Each item has a different lifespan. How long the service life of wind turbines is, this is also a question that many people want to know. Generally speaking, the service life of wind turbines is more than 20 years. But if we can maintain the wind turbine, its service life can be extended.
With the gradual aging of the in-service wind turbines, coupled with extreme weather, unpredictable load fluctuations and other factors, the wind turbine pitch bearing may fail unexpectedly, resulting in a reduction in the life of the wind turbine. Through the design upgrade of the pitch bearing, the life of the pitch bearing can be extended by up to 10 years. While extending the service life of the wind turbine, it can improve the operating efficiency of the wind turbine and reduce the downtime.
Pitch bearings are designed to last 20 years (approximately 175,000 hours) and typically consist of gothic arched raceways with deep grooves and the largest balls. The balls are evenly distributed by disc-shaped spacers or cage dividers. Single-row four-point or double-row eight-point contact designs provide excellent load capacity, and bearing races allow the balls to simultaneously carry loads from any direction.
However, the characteristics of the fan under some operating conditions may lead to a decrease in the service life of the pitch bearing. Ideally, a pitch bearing would never rotate more than 90° over its entire life. However, in reality a pitch bearing will suffer very little under heavy loads.
The geographical location of the wind turbine is remote and the environment is complex, and the position of the pitch bearing is at the top of the wind turbine tower. Routine inspections and observations do not reveal the problem. Only during regular maintenance every 6 to 12 months, the pitch bearing can be directly observed and the problem can be found.
There are reasons for the failure of the pitch bearing. Now, let’s move to its reasons.
One of the reasons for the failure of the pitch bearing: lubrication.
The classical failure modes (i.e. fatigue spalling and Brinell spalling) predicted by standard bearing calculation models are not actually common causes of pitch bearing failures. Common failures are usually caused by poor lubrication.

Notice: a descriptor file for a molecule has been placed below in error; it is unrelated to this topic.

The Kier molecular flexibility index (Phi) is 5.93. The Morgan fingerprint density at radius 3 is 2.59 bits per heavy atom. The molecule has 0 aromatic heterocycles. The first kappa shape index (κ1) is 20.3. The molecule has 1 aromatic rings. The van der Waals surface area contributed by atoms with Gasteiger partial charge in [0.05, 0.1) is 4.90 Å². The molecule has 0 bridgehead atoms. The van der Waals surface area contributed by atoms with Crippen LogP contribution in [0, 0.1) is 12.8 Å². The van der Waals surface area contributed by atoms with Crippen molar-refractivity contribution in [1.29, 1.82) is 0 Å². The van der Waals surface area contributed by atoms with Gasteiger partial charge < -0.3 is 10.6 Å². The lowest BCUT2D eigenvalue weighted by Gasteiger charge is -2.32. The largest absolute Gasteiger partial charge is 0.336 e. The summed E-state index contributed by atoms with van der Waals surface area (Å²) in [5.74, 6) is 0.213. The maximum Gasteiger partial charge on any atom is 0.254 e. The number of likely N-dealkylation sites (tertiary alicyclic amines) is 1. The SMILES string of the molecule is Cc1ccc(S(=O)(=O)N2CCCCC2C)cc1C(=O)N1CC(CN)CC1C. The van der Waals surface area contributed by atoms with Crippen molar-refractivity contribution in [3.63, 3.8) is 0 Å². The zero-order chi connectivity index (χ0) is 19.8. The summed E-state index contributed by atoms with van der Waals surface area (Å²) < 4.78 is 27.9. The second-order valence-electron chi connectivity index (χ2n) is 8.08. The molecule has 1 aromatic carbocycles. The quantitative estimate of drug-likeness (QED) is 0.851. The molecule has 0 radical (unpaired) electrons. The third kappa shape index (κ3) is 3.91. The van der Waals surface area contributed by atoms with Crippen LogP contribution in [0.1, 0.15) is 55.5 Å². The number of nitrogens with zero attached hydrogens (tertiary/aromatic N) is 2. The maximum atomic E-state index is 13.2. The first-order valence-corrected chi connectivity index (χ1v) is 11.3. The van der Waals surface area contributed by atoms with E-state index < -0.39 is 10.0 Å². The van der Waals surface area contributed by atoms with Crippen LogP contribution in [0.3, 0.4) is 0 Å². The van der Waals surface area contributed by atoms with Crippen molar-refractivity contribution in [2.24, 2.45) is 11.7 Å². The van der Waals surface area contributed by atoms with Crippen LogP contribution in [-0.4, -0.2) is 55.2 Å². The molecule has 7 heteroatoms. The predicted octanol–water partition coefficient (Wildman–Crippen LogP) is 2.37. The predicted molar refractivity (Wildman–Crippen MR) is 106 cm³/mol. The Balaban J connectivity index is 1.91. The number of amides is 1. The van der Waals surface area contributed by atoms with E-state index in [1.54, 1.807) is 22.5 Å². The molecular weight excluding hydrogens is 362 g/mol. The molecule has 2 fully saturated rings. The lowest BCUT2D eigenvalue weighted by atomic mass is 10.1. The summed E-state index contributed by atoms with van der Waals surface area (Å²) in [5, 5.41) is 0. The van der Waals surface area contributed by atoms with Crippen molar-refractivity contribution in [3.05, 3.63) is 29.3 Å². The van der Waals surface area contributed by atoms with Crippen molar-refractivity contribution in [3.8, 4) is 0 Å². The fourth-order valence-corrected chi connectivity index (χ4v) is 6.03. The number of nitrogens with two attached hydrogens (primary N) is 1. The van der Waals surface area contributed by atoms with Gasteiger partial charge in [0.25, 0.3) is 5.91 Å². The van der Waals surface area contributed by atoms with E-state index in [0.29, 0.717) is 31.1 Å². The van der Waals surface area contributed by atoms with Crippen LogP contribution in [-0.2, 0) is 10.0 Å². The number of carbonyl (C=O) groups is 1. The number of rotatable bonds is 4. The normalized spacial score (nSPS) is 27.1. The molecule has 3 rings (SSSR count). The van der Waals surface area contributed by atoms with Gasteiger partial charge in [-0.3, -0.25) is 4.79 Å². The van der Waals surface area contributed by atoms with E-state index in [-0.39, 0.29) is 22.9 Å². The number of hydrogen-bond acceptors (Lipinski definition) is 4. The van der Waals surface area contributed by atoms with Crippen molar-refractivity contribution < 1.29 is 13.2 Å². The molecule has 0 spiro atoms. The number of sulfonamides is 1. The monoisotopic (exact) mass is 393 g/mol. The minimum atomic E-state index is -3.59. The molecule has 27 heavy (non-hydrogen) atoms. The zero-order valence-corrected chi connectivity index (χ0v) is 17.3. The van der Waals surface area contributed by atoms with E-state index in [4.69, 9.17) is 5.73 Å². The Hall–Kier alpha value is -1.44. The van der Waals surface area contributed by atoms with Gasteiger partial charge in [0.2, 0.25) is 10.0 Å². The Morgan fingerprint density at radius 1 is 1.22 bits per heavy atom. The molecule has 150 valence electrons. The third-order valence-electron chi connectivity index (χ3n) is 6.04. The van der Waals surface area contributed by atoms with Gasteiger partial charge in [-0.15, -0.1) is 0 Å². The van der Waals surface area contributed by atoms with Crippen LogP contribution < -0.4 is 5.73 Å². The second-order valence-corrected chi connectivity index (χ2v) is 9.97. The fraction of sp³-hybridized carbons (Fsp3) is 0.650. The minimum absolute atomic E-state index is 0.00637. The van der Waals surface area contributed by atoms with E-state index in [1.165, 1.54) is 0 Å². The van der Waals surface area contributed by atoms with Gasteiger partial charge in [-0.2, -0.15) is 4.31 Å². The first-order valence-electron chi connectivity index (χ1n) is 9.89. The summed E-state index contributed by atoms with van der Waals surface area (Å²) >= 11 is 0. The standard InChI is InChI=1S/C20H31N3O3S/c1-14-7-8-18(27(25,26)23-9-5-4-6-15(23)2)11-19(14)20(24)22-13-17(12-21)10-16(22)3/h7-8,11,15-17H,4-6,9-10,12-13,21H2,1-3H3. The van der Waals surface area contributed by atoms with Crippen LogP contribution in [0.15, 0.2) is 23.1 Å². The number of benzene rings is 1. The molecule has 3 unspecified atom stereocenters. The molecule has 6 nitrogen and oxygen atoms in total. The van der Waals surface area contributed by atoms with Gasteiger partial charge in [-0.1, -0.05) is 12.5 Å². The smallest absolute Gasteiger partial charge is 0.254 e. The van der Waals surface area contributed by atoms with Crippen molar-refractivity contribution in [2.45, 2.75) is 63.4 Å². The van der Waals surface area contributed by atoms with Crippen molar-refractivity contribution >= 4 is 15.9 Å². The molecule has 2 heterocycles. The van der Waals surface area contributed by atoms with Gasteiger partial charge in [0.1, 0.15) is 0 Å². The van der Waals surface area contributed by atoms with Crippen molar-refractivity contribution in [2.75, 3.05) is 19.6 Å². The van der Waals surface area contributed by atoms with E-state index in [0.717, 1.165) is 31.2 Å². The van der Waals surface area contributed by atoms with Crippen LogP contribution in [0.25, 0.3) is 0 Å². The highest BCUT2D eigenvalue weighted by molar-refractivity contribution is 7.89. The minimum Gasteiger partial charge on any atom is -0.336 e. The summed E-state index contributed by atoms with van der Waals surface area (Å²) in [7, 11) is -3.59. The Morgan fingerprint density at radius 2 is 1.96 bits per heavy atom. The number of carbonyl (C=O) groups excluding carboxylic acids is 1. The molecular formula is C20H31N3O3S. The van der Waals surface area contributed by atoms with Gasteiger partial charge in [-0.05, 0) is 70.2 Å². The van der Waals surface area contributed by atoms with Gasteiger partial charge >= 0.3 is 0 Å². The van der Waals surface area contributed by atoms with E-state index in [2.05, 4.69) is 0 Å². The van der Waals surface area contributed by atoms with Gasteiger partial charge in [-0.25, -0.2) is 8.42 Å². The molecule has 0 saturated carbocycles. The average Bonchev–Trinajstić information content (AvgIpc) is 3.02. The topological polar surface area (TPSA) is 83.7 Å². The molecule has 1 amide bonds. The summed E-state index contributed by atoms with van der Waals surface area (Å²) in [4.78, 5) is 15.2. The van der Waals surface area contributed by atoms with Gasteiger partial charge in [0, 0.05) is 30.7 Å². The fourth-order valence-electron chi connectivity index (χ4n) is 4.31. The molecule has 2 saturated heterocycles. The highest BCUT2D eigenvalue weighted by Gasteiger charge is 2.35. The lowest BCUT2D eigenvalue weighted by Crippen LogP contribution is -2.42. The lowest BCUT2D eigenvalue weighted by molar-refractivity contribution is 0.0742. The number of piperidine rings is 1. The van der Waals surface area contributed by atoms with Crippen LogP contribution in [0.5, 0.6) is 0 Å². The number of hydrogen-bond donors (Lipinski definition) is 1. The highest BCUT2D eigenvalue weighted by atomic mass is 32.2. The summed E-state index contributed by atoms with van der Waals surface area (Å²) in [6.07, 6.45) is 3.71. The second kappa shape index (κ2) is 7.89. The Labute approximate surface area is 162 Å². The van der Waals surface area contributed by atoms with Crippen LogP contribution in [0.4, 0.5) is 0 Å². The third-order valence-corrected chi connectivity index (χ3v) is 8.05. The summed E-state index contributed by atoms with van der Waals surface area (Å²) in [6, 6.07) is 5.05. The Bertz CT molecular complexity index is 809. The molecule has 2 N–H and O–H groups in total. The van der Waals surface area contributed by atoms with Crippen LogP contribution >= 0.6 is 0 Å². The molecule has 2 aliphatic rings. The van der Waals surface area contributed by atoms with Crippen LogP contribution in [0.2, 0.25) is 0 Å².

Lubrication-induced failures include vibratory wear (false Brinell wear), corrosion, debris settling, and surface-induced fatigue. Damaged separators, peeling raceways, split balls, and bearing locking can all be signs of poor pitch bearing lubrication. Many failures classified as load-based may actually be due to problems caused by grease degradation.
As wind turbines are subjected to harsh weather conditions, proper lubrication methods must be designed to ensure maximum machine uptime and minimum maintenance.
Proper selection of grease is the first and most important step. Pitch bearing grease must be resistant to water washout and contain a durable additive package that protects against high loads and vibrations.
Using a continuous feed lubrication system also enables the field to add or adjust grease fill as needed without a technician climbing.
Another reason for the failure of the pitch bearing: overload operation.
Although lubrication is the main reason, overload operation failures are also an area that we need to pay attention to. Overloading usually occurs due to the bearing lacking the rigid support of the hub assembly. It results in an imbalance where a portion of the raceway carries the majority of the load.
Load and operation-induced failures include broken components (rolling ball elements, ball separators, races), separator lock-up and crushed raceway cores. As mentioned above, lubrication conditions can also exacerbate these failures.
In pitch bearings, the contact area between the balls and the raceway forms an ellipse centered on the raceway contact angle. Under large thrust or overturning loads, the contact ellipse overflows the physical limit (truncation) of the raceway.
The probability of contact cut-off increases with the ratio of bearing diameter to thickness, or with a decrease in external support. Severe contact truncation can create stress rises that can cause path edges to snap or balls to break into pieces.
Finally, a bearing in a clean room with new seals, fresh grease, and mounting it on a solid, perfectly flat surface can last for decades.
All in all, if you hope the wind turbines work well and as long as possible, you need to pay attention to its maintenance.